3D printed full-size retro Apple Macintosh desktop computer


3D printed full-size retro Apple Macintosh desktop computer

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Kevin Noki has successfully completed a project where he designed and 3D printed a full-size, functional replica of the retro Apple Macintosh, which he calls the “Brewintosh.” This custom-built machine is modeled after the Macintosh Plus and incorporates a variety of modern and salvaged components to mimic the original’s functionality.

The backbone of the Brewintosh is a Linux-based thin client, a compact and efficient computer that drives the whole system. Noki has skillfully used a Mini vMac emulator, a program that mimics the old Macintosh, to bring the vintage experience to life on this modern setup. This combination of a simple operating system and emulation software is what makes the Brewintosh feel like you’re stepping back into the 1980s, but with the reliability of today’s technology.

The journey to create the Brewintosh started with a detailed study of the original Macintosh Plus. Noki took great care to replicate its iconic look and size, transforming these details into a blueprint for 3D printing. The actual printing took more than two days, showing the level of detail and dedication that went into this project.

3D printed Macintosh Case

Noki didn’t stop at just the outer shell. He found a 10-inch screen from a second-hand store and gave it a modern touch with energy-saving LED backlighting. This screen isn’t just bright; it’s also adjustable, so you can set it just right for your eyes, thanks to a handy dimmer switch.

“After months of hard work, I finally managed to 3D print my own homemade full-size Macintosh, I named it the “Brewintosh.” Built from an old thin client running Linux and a modified Mini vMac, it can boot from a modified floppy drive and share files via SD cards. Watch this video to see how I put it all together!”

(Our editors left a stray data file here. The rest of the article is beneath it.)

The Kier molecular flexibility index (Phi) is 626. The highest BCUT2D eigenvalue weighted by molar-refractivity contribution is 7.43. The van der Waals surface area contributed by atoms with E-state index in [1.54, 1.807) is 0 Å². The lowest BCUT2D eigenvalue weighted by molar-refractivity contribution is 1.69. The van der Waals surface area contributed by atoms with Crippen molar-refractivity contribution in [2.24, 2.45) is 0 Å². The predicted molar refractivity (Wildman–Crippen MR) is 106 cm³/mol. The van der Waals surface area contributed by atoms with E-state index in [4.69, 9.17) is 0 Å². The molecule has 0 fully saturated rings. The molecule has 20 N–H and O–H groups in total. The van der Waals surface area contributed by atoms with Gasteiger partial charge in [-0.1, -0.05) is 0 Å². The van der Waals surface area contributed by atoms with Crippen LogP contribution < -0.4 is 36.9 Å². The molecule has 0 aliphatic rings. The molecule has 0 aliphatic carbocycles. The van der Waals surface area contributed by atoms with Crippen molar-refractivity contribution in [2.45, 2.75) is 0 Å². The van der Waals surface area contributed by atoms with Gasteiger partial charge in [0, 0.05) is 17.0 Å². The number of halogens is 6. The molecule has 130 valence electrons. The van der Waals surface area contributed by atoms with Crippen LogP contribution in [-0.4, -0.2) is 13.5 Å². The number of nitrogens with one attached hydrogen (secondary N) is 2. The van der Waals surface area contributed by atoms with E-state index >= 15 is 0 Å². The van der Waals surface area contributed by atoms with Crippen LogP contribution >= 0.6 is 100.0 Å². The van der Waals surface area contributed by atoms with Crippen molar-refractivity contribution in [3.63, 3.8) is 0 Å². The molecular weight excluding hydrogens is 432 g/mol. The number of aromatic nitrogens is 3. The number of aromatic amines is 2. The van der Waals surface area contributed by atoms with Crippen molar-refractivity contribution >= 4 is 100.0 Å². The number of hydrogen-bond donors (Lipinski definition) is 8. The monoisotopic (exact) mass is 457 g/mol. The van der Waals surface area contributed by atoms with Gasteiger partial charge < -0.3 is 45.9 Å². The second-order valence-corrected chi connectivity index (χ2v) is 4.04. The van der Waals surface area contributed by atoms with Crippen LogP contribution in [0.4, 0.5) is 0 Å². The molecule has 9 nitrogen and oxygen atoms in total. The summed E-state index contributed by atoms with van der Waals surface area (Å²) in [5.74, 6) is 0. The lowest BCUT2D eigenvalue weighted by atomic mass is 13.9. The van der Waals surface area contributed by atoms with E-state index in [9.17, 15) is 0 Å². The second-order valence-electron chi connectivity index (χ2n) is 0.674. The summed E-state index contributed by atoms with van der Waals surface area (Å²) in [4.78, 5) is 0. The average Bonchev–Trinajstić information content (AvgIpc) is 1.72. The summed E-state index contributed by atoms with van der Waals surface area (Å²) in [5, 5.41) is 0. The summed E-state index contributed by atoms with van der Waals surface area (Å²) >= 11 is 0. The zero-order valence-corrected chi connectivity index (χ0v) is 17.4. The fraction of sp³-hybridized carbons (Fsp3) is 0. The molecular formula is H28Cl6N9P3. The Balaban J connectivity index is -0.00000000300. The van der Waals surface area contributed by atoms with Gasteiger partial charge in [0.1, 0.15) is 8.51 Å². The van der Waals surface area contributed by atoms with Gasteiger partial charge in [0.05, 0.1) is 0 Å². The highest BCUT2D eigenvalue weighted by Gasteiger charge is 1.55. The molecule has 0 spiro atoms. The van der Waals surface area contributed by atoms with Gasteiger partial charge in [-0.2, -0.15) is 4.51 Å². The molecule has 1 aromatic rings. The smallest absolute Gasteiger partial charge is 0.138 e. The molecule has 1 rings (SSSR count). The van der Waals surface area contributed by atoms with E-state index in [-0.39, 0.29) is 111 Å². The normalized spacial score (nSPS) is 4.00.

The Brewintosh isn’t just for show—it works with 3.5-inch floppy disks and can be connected to Apple keyboards and mice. This means you can enjoy the nostalgic feel of inserting a floppy disk and hearing that familiar sound, all while using a device that fits seamlessly into today’s digital world.

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Putting together the Brewintosh was no small feat. It took Noki 40 weeks and 29 detailed steps to assemble this masterpiece. His knowledge in combining hardware components was essential, ensuring that every part worked together perfectly. The result is a machine that doesn’t just look like the original Macintosh Plus—it operates like one too.

Kevin Noki’s Brewintosh stands as a unique piece of work that bridges the gap between the past and the present. It’s a creative and functional nod to the Macintosh Plus, crafted with a 3D-printed exterior, powered by a Linux system, and brought to life with emulation software. For those who love retro computing or are simply fascinated by the progression of technology, the Brewintosh offers a rare and delightful experience. Here are some other articles you may find of interest on the subject of Apple’s latest iOS 17.4

Image Credit : Kevin Noki

Filed Under: Apple, DIY Projects, Top News

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